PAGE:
Jules Crittenden: "Psalm 9-11: Fear No Evil."--

Jules Crittenden, a journalist who was embedded with the troops in Iraq, has a deeply felt editorial in the Boston Herald: "Psalm 9-11: Fear No Evil":

Lullabies combat false monsters. Real monsters require something different.

Psalms, like lullabies, give comfort. But they don't mask or deny the threat. They embrace it, and show the way to strength and ultimately comfort from within. What might a psalm say to anyone whose 9/11 fears have been reawakened?

Strong, ruthless men and women go long hours without sleep for you. They do everything they can to keep you safe. They are your shield. They will kill for you, and die for you. You can take comfort from that knowledge and draw strength from their example.

But that is not enough. There is something you have to find within yourself. It may be that one day, our shield will fail, and the insidious foe that operates from beyond our borders and even within them will penetrate that shield and kill some of us again.

You must decide for yourself that you will not let them deter you from your path. If they rise against you, you must be prepared to meet them. Prepared to be ruthless in defense of what you love. It may mean that you will die. We all do someday. As a friend of mine who knew what he was talking about once said, it's not a matter of whether we will die, but how we will die. And when the time comes, the best we can hope for in this life, the one thing we might be able to control, is that we die well.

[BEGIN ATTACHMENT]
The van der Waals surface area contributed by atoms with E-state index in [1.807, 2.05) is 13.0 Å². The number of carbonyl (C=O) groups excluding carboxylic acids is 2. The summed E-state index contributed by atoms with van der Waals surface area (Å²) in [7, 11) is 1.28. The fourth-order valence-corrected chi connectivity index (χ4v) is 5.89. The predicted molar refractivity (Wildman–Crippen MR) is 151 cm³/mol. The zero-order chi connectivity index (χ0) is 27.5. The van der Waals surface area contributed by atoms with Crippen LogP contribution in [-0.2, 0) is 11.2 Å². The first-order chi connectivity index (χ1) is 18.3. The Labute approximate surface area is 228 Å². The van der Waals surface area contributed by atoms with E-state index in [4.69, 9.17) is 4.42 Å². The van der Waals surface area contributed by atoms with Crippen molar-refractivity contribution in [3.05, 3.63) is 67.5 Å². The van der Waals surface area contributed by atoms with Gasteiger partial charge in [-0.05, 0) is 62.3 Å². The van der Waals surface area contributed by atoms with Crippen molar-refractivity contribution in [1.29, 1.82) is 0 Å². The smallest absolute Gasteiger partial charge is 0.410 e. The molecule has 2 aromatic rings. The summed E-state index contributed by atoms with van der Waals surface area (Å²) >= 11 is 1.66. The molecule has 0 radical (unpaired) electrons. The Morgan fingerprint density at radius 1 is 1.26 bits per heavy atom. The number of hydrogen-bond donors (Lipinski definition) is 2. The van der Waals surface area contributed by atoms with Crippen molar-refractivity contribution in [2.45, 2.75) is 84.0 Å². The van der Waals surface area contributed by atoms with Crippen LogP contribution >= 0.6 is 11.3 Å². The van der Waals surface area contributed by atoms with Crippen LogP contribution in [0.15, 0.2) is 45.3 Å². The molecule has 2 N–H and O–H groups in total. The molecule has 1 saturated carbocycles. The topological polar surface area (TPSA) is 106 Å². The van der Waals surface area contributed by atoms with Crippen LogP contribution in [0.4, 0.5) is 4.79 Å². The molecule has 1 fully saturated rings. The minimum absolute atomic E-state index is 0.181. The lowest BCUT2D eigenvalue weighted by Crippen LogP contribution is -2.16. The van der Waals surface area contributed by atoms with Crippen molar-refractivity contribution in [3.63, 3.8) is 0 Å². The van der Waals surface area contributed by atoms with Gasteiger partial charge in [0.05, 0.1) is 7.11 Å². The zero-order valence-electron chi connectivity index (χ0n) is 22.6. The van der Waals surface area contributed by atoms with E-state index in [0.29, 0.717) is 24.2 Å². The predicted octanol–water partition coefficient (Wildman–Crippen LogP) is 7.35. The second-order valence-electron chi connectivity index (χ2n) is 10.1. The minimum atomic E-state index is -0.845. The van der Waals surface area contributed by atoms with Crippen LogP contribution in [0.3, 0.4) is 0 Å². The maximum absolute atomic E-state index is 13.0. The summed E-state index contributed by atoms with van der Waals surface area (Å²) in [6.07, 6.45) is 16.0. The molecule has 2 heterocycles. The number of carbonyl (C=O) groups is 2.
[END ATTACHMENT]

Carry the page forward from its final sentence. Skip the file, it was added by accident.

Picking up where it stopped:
After discussing some brave souls on 9/11, Crittenden closes:

We honor them by endeavoring to live up to their example. It begins by repeating to ourselves the words from which others have drawn comfort in time of war and peril for more than 2,500 years.

I will fear no evil.

To see how these more intense passages fit into the larger essay (Crittenden begins by pointing out that the chances of being killed by a terrorist are extremely small compared to other risks), you would have to read the whole thing.

For background on Crittenden, see this post at Powerline.

Patty (mail) (www):
Thanks I had not seen that yet.
8.19.2006 8:12pm
RAB (mail):
The problem is those who "see no evil".
8.19.2006 8:50pm
JT Barrie (mail) (www):